Last minute talks between the union representing Metro Vancouver’s bus and SeaBus workers and TransLink subsidiary Coast Mountain Bus Company (CMBC) fell apart yesterday, failing to thwart the first labour action on the region’s public transit system in nearly two decades.
The initial conduct of the labour action, beginning today, is relatively modest compared to the months-long shutdown transit riders endured in 2001.
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Unifor announced yesterday its labour action starts with a uniform ban by transit operators and an overtime ban by maintenance workers, with the accumulation of unmet maintenance hours resulting in a gradual increase in pressure on the transit system.
If both parties are unable to come to an agreement over the coming days, weeks, or even months (if history repeats itself), this could quickly lead to fewer buses on the road and a possible impact on SeaBus service.
The union asserts its members, particularly the frontline workers, specifically bus drivers, are feeling the direct brunt of the public transit system’s growing pains.
Overall ridership is up by 18% between 2016 and 2018, and overcrowding increased by 36% over the same period, creating a stressful and demand work environment that is exacerbated by “a serious understaffing issue.” Bus delays as a result of rising traffic congestion, for instance, have been cutting away at the designated break times bus drivers have for eating and going to the washroom.
Unifor has been negotiating for a corresponding increase in wages, benefits, and working conditions for 5,000 members.
Sources told Daily Hive on Thursday the counter proposal by CMBC of wage and benefit increases, as well as improved working conditions, is as follows:
- Bus driver wage increase: 9.6% over four years.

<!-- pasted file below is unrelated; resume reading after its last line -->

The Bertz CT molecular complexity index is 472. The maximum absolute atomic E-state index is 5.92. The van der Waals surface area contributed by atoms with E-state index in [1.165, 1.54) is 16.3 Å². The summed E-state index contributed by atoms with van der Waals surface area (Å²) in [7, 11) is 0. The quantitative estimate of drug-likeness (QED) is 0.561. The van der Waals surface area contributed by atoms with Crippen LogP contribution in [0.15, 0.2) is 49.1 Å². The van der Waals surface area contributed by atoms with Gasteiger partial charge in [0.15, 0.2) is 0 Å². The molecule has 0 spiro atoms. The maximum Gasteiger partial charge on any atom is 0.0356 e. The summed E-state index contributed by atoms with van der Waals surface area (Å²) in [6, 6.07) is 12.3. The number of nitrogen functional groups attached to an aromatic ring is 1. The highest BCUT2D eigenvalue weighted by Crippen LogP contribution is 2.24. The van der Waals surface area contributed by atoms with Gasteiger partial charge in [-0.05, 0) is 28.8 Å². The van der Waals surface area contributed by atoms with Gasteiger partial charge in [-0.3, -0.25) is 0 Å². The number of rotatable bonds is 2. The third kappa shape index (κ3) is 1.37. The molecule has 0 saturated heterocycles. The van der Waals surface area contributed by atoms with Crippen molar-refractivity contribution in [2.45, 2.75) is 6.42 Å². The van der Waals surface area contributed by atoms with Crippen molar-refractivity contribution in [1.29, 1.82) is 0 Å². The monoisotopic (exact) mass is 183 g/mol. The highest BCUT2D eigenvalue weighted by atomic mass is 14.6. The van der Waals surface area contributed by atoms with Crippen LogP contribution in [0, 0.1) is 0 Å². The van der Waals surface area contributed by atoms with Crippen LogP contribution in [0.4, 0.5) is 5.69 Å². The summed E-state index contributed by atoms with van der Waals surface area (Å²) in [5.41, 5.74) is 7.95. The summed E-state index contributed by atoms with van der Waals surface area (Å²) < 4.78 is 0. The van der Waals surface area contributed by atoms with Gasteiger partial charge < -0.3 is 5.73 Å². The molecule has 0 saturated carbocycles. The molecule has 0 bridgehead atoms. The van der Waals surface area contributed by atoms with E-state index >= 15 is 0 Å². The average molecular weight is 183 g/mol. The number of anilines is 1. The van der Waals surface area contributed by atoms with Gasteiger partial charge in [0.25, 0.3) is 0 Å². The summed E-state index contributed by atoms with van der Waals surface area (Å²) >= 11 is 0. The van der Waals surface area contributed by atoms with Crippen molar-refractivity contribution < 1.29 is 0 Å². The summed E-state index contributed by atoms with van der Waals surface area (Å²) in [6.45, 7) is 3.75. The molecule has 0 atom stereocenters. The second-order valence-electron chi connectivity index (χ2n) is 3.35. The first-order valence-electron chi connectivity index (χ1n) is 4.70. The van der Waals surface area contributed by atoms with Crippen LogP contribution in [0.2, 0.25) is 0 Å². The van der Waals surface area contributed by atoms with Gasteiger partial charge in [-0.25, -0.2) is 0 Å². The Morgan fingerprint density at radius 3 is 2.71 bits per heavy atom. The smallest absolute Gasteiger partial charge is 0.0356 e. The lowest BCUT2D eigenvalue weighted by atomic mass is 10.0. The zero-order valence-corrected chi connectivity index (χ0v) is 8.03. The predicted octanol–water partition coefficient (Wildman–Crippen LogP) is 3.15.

- Maintenance worker wage increase: 12.2% over four years.
- Wage increase for other workers: 8.2% over four years.
- Working condition improvements: An unspecified amount in the millions of dollars to increase the designated break times for bus drivers, effectively better accounting the impact of rising bus delays.
To put this in real terms, conventional bus drivers currently earn $32.61 per hour after 24 months of employment. With CMBC’s proposed wage increases, conventional bus drivers would reach $35.74 per hour after staggered increases over the next four years.
CMBC is also spending tens of millions of dollars more to hire more bus drivers, increase bus services, and introduce new routes. Between now and 2021, it plans to hire an additional 1,300 bus drivers, with much of the workforce expansion intended to address understaffing concerns.
Daily Hive was unable to obtain Unifor’s proposal, but given the rejection it goes without saying that it was obviously greater than what CMBC was willing to offer.
Negotiators for CMBC maintain they are seeking fiscal responsibility, choosing to focus tax dollars on much-needed expansions and improvements to services. They believe their proposal is fair and reasonable, addressing the outstanding issues to a level that exceeds most other public sector settlements with unions in the province.
CMBC asserts meeting Unifor’s level of demands would result in added operating costs of tens of millions of dollars annually, and it could threaten components of the Mayors’ Council’s 10-year plan of improving and expanding transit service levels — including hiring more bus drivers — amidst quickly growing ridership.
The expanded workforce over the coming years would be in addition to the over 1,000 new bus drivers hired over the last two years.
Until further notice, the public transit authority is asking transit riders to allow for extra time to reach their destinations. It is unknown when both sides will meet again at the table and resume negotiations.
The West Vancouver Blue Bus, all three SkyTrain lines, the West Coast Express, and HandyDART services are unaffected by the labour action.